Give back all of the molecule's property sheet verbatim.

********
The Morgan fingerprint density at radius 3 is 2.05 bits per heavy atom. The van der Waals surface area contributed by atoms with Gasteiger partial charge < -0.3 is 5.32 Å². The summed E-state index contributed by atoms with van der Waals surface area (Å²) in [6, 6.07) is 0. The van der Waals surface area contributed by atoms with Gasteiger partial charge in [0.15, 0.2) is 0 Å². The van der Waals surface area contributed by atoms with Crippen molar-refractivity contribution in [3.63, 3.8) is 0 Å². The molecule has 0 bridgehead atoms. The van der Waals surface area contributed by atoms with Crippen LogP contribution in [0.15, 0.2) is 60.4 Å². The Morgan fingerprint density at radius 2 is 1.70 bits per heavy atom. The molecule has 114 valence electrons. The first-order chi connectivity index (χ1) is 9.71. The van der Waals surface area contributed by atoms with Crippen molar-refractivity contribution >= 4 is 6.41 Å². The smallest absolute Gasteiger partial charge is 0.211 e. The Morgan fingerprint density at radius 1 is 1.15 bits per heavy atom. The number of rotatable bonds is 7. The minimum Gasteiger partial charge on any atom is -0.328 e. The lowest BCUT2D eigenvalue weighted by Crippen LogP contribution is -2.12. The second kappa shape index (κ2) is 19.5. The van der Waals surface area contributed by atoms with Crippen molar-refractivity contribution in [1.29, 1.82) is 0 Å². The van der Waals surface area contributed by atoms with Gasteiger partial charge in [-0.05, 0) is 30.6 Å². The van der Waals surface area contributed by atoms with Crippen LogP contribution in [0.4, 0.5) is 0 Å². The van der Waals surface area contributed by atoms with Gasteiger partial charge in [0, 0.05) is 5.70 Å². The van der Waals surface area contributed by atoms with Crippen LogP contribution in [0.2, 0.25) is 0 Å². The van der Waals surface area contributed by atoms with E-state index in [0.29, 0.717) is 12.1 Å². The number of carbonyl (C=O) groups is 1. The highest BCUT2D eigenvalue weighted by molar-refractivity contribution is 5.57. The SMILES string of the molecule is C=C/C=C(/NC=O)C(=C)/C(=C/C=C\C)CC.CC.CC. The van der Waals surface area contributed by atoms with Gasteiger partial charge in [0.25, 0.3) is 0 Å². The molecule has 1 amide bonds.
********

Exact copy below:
The Morgan fingerprint density at radius 3 is 2.05 bits per heavy atom. The van der Waals surface area contributed by atoms with Gasteiger partial charge < -0.3 is 5.32 Å². The summed E-state index contributed by atoms with van der Waals surface area (Å²) in [6, 6.07) is 0. The van der Waals surface area contributed by atoms with Gasteiger partial charge in [0.15, 0.2) is 0 Å². The van der Waals surface area contributed by atoms with Crippen molar-refractivity contribution in [3.63, 3.8) is 0 Å². The molecule has 0 bridgehead atoms. The van der Waals surface area contributed by atoms with Crippen LogP contribution in [0.15, 0.2) is 60.4 Å². The Morgan fingerprint density at radius 2 is 1.70 bits per heavy atom. The molecule has 114 valence electrons. The first-order chi connectivity index (χ1) is 9.71. The van der Waals surface area contributed by atoms with Crippen molar-refractivity contribution >= 4 is 6.41 Å². The smallest absolute Gasteiger partial charge is 0.211 e. The Morgan fingerprint density at radius 1 is 1.15 bits per heavy atom. The number of rotatable bonds is 7. The minimum Gasteiger partial charge on any atom is -0.328 e. The lowest BCUT2D eigenvalue weighted by Crippen LogP contribution is -2.12. The second kappa shape index (κ2) is 19.5. The van der Waals surface area contributed by atoms with Crippen molar-refractivity contribution in [1.29, 1.82) is 0 Å². The van der Waals surface area contributed by atoms with Gasteiger partial charge in [-0.05, 0) is 30.6 Å². The van der Waals surface area contributed by atoms with Crippen LogP contribution in [0.4, 0.5) is 0 Å². The van der Waals surface area contributed by atoms with Gasteiger partial charge in [0, 0.05) is 5.70 Å². The van der Waals surface area contributed by atoms with Crippen LogP contribution in [0.2, 0.25) is 0 Å². The van der Waals surface area contributed by atoms with E-state index in [0.29, 0.717) is 12.1 Å². The number of carbonyl (C=O) groups is 1. The highest BCUT2D eigenvalue weighted by molar-refractivity contribution is 5.57. The SMILES string of the molecule is C=C/C=C(/NC=O)C(=C)/C(=C/C=C\C)CC.CC.CC. The van der Waals surface area contributed by atoms with Gasteiger partial charge in [0.25, 0.3) is 0 Å². The molecule has 1 amide bonds.